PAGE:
EPA has previously stated that the determination is limited to whether those opposed to the waiver have met their burden of establishing that California's standards are technologically infeasible, or that California's test procedures impose requirements inconsistent with the federal test procedure. Infeasibility would be shown here by demonstrating that there is inadequate lead time to permit the development of technology necessary to meet the In-Use Amendments, the 2007 Amendments, or the Truck Idling Amendments that are the subject of the waiver request, giving appropriate consideration to the cost of compliance within that time.[39] California's accompanying enforcement procedures would also be inconsistent with section 202(a) if the federal and California test procedures conflicted, i.e., if manufacturers would be unable to meet both the California and federal test requirements with the same test vehicle.[40]

Regarding test procedure conflict, CARB notes both EPA and CARB utilize essentially identical test procedures in certifying 2007 and subsequent MY heavy-duty engines and that the 2007 Amendments also do not preclude manufacturers from conducting one set of tests on a heavy-duty engines or vehicle to determine compliance with both the California and federal requirements.[41] For the reasons set forth above, and because there is no evidence in the record or other information that EPA is aware of, I cannot find that CARB's In-Use Compliance Regulation, 2007 Amendments, and Truck Idling Amendments are inconsistent with section 202(a) based upon test procedure inconsistency.

In addition, EPA did not receive any comments arguing that the CARB's In-Use Regulation, 2007 Amendments, and Truck Idling Amendments were technologically infeasible or that the cost of compliance would be excessive, such that California's standards might be inconsistent with section 202(a).[42] In EPA's review of CARB's In-Use Regulation, I find that CARB's statements about the capability of PEMS technology to measure gaseous pollutants as well as PM emissions is accurate.[43] With regard to the 2007 Amendments, I find that the amendments do not raise any new issues regarding technological feasibility given that the amendments regarding how the NOX standard is expressed is a regulatory clarification and the amendment regarding the new option for certain chassis-certified 2007 through 2009 model year heavy-duty vehicles provides additional compliance flexibility. Similarly, the Truck Idling Amendments merely provide compliance flexibility to a previously waived program by setting forth limited compliance exemptions (i.e., the exemptions for armored vehicles and workover rigs).

I therefore cannot find that California standards, which include the CARB's In-Use Regulation, 2007 Amendments, and Truck Idling Amendments are inconsistent with section 202(a).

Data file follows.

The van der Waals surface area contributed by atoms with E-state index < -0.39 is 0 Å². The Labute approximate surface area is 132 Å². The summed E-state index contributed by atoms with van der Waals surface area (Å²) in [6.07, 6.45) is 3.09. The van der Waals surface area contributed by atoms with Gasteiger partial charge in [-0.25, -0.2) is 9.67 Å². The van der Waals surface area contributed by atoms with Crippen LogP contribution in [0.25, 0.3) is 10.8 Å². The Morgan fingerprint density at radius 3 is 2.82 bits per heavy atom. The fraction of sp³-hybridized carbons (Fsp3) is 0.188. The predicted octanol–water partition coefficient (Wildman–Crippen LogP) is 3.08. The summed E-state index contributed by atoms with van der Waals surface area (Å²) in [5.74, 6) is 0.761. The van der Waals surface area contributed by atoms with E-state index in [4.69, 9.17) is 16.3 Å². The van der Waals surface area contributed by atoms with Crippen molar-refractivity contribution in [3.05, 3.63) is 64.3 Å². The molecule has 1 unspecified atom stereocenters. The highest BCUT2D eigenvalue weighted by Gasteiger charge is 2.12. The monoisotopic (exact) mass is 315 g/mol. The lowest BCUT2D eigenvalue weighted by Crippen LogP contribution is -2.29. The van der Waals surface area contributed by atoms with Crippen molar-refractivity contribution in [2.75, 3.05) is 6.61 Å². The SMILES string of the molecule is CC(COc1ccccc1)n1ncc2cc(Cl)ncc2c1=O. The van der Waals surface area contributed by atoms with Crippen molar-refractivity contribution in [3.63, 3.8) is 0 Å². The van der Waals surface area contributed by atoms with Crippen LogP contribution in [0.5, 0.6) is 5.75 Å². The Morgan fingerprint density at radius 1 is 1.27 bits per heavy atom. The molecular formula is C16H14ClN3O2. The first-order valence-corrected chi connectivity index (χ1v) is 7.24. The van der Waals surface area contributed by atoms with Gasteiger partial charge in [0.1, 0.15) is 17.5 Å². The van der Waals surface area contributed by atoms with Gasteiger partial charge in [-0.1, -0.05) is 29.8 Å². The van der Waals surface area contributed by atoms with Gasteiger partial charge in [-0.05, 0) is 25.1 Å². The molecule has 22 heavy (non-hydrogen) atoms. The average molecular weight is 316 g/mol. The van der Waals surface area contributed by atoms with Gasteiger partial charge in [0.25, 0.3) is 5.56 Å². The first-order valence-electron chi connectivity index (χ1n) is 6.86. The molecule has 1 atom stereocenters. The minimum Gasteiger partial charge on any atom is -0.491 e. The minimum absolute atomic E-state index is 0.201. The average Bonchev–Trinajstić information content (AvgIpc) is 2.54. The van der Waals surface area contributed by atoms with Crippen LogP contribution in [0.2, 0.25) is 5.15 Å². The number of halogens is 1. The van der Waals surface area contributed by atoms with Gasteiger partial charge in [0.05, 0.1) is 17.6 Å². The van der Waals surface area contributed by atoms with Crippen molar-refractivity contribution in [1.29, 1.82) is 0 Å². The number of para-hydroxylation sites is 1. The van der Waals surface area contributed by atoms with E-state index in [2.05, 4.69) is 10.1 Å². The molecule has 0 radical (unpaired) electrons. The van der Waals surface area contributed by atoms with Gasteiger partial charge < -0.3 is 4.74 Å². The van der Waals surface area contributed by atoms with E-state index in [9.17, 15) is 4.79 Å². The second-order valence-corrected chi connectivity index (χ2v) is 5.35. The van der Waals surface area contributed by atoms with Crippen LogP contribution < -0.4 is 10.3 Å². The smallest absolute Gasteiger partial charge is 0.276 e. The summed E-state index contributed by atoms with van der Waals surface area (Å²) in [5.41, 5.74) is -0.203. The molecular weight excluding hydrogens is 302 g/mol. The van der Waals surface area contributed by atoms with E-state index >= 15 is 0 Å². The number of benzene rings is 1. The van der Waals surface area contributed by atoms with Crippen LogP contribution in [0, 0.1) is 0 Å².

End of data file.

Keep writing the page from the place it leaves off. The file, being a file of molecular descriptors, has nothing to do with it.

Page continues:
F. New Issues

EPA has stated in the past that if California promulgates amendments that raise new issues affecting previously granted waivers, we would not confirm that those amendments are within the scope of previous waivers.[44] I do not believe that either the 2007 Amendments or the Truck Idling Amendments raise any new issues with respect to our prior waivers governing their underlying regulations. Moreover, EPA did not receive any comments that CARB's 2007 Amendments or Truck Idling Amendments raised new issues affecting the previously granted waivers. Therefore, I cannot find that CARB's 2007 Amendments and Truck Idling Amendments raise new issues and consequently, cannot deny CARB's within-the-scope requests based on this criterion.

IV. Decision

After evaluating CARB's In-Use Regulation and CARB's submissions for EPA review, I am hereby granting a waiver for the In-Use Regulation. After evaluating CARB's 2007 Amendments and Truck Idling Amendments and CARB's submissions for EPA review, I am hereby confirming that such amendments are within the scope of prior EPA waivers.

This decision will affect persons in California and those manufacturers and/or owners/operators nationwide who must comply with California's requirements. In addition, because other states may adopt California's standards for which a section 209(b) waiver has been granted under section 177 of the Act if certain criteria are met, this decision would also affect those states and those persons in such states. For these reasons, EPA determines and finds that this is a final action of national applicability, and also a final action of nationwide scope or effect for purposes of section 307(b)(1) of the Act. Pursuant to section 307(b)(1) of the Act, judicial review of this final action may be sought only in the United States Court of Appeals for the District of Columbia Circuit. Petitions for review must be filed by March 20, 2017. Judicial review of this final action may not be obtained in subsequent enforcement proceedings, pursuant to section 307(b)(2) of the Act.

V. Statutory and Executive Order Reviews

As with past waiver and authorization decisions, this action is not a rule as defined by Executive Order 12866. Therefore, it is exempt from review by the Office of Management and Budget as required for rules and regulations by Executive Order 12866.

In addition, this action is not a rule as defined in the Regulatory Flexibility Act, 5 U.S.C. 601(2). Therefore, EPA has not prepared a supporting regulatory flexibility analysis addressing the impact of this action on small business entities.

Further, the Congressional Review Act, 5 U.S.C. 801, et seq., as added by the Small Business Regulatory Enforcement Fairness Act of 1996, does not apply because this action is not a rule for purposes of 5 U.S.C. 804(3).

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Start Printed Page 4873

Dated: January 9, 2017.

Gina McCarthy,

Administrator.

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Footnotes

1.  70 FR 50322 (August 26, 2005).

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2.  75 FR 70237 (November 17, 2010).

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3.  77 FR 9239 (February 16, 2012).